Very few other places would a man feel he could stand his ground against someone who had called him for swearing violently at a teenager and almost nowhere else would a foul mouthed tirade be considered in any way supportive. Football supporting – and one uses the phrase loosely – had a different set of considerations. Pendleton pays tribute to the people he worked with on The City Gent, on the work of the Bradford City Supporters Trust, on those who assist in the Bantamspast Museum but – accepting that work – returns to notion “We have an inordinate number of fans who leap rapidly on any error a City player makes. More often than not these same people are the last out of their seats when a goal flies in and almost never urge the team on during a period of City pressure. Sadly, they have become the dominant voice of Valley Parade.”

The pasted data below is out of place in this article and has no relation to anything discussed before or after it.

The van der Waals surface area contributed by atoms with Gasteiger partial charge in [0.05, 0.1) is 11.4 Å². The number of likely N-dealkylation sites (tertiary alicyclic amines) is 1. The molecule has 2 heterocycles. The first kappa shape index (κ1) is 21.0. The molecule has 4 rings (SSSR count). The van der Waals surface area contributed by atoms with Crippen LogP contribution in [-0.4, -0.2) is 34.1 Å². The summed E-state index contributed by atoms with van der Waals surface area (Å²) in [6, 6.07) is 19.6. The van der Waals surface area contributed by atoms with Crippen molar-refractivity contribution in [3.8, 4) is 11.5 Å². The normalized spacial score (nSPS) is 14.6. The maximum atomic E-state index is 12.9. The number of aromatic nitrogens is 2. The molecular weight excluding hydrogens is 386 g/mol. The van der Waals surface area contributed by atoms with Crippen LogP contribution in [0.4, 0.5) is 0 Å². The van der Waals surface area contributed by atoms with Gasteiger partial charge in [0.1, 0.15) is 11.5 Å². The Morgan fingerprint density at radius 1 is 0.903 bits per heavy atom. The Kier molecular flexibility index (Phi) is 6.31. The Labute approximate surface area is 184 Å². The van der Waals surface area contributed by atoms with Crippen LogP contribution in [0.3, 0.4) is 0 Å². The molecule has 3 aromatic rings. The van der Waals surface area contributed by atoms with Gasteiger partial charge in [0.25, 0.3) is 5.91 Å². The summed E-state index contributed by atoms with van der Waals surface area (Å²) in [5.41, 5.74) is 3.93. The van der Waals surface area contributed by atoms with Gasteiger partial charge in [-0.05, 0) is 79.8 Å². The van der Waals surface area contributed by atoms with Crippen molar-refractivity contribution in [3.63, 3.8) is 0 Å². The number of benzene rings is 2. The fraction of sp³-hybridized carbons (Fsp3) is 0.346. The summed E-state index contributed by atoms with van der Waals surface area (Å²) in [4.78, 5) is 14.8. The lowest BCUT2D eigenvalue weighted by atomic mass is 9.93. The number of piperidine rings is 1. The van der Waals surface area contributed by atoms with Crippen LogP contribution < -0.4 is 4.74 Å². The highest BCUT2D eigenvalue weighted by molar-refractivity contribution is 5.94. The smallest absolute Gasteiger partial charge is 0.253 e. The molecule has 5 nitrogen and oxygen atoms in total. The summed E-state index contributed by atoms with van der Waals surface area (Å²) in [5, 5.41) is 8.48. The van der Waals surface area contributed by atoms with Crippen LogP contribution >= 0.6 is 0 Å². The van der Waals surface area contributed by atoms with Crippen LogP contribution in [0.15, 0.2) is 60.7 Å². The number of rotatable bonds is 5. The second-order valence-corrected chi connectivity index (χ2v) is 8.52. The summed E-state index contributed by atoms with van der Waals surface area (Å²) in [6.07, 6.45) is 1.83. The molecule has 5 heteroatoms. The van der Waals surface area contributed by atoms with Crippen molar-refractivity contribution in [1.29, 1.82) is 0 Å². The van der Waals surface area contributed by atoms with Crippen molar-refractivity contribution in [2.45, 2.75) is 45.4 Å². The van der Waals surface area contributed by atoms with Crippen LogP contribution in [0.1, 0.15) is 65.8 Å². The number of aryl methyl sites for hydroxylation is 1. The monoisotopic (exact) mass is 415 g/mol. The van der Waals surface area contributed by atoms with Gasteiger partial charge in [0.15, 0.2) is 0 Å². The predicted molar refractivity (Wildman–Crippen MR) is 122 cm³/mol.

Many would recognise this characterisation. The experience of watching games at Valley Parade is to be as to enjoy despite the atmosphere and not because of it. Infamously a winning team was booed off the field this season representing a new low in this dominant voice.
Anecdotally this seems to be the core of this growing concept of bad support – the leaping on of errors and reticence to encourage – and from that it may be possible to establish an idea of what might be opposite that. That good support might be a tolerance for failures and a readiness to (vocally) endorse the team with a positivity.